Harold O'Neal
Nicole Washington
By Ellen McGirt
September 7, 2017

Fortune’s Include U Challenge for September 7:

Today, share your unique privilege with someone else.

Instructor: Anjuan Simmons, technologist, speaker, inclusion evangelist

Anjuan Simmons has been in tech for years — first at Accenture and Deloitte, and now in the startup world — but he considers his true calling to be evangelizing on behalf of inclusion. “We’ve seen Facebook, Google, the big tech companies publish their diversity numbers with no net positive change in three years,” he says.

Simmons uses his platform as a manager and on the tech speaking circuit to make the case that inclusion – the attempt to make a diverse set of employees thrive in a welcoming environment – will not work if it’s just a set of lofty, C-Suite mandates. “It’s going to take people demanding inclusion for it to happen.”

But his call to action is a simple one that everyone can do every day: Lend someone else the benefit of your unique privilege. And we all have some to share.

“My concept of lending privilege came from years of thinking about and speaking out against the barriers that underrepresented minority groups have faced in technology for decades,” he says. It has a basis in actual tech talk. “Almost every computer system has the concept of ‘user privileges’ which are the rights to perform some action in the system,” he says. “The same is absolutely true in life.” If he gets access to an after-work outing, a speaking opportunity, a networking event or a chance to present in a meeting based on the access he has for being “one of the guys,” he shares it with someone else. “Simply being a man gave me a lot of access and control that those who lacked my gender privilege often struggled to obtain,” he says. “Whenever I gained something that someone without my privilege didn’t get, I simply shared it with them.”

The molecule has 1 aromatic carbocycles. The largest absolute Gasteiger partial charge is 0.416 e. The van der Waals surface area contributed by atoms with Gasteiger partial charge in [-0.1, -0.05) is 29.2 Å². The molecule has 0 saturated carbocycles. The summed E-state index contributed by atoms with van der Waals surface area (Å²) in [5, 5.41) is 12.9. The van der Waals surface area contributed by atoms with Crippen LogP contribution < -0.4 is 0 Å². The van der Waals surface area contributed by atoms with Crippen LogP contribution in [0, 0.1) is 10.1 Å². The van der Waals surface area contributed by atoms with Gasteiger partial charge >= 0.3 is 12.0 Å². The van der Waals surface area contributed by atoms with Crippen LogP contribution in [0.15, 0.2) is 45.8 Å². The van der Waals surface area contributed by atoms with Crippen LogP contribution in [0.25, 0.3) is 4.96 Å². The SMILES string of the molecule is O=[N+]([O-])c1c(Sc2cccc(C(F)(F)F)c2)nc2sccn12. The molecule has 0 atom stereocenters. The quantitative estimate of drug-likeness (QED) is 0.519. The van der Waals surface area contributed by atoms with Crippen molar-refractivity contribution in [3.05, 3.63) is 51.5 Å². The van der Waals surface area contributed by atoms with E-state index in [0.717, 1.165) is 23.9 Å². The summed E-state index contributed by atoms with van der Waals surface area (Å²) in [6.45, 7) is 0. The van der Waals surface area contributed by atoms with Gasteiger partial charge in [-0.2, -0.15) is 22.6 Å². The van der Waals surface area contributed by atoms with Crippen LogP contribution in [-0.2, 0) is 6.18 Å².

Simmons, who speaks about inclusion at about 10 tech events a year, uses those opportunities to offer his personal testimony that representation matters. The only black technologist he knew as a child was Geordi LaForge, the chief engineer of the USS Enterprise on “Star Trek: The Next Generation” television series. (Someone please forward this to Levar Burton, stat.) “Seeing La Forge gave me the confidence to get my degree in electrical engineering at University of Texas at Austin, then lead tech teams at Accenture and Deloitte.” He may not run starships, but he’s contributed a lot to his field and wants to share all the professional capital he’s accumulated. “I’m a Black man who has delivered a lot of technology solutions for global companies,” he says. “That’s a privilege I don’t take lightly.”

 

Watch Anjuan Talk about Lending Privilege here.

Follow Anjuan on Twitter.

 

For today’s challenge, Anjuan Simmons asks that you share the benefits of your privilege with someone else.

“The power of lending privilege is its simplicity. Whenever I gained something that someone without my privilege didn’t get, I simply shared it with them. If there’s an after work event that seems to only include people like me, I make sure those who lack my privilege know about it. If someone with whom I share privilege asks me to do something for them, I offer to do the same thing for someone who, compared to me, is unprivileged. Lending privilege doesn’t mean I’m losing anything. It’s simply sharing my privilege with those who are differently privileged than I am.”

 

Post your thoughts on today’s challenge on Twitter with #IncludeU30.

Looking for all the challenges? Start here.

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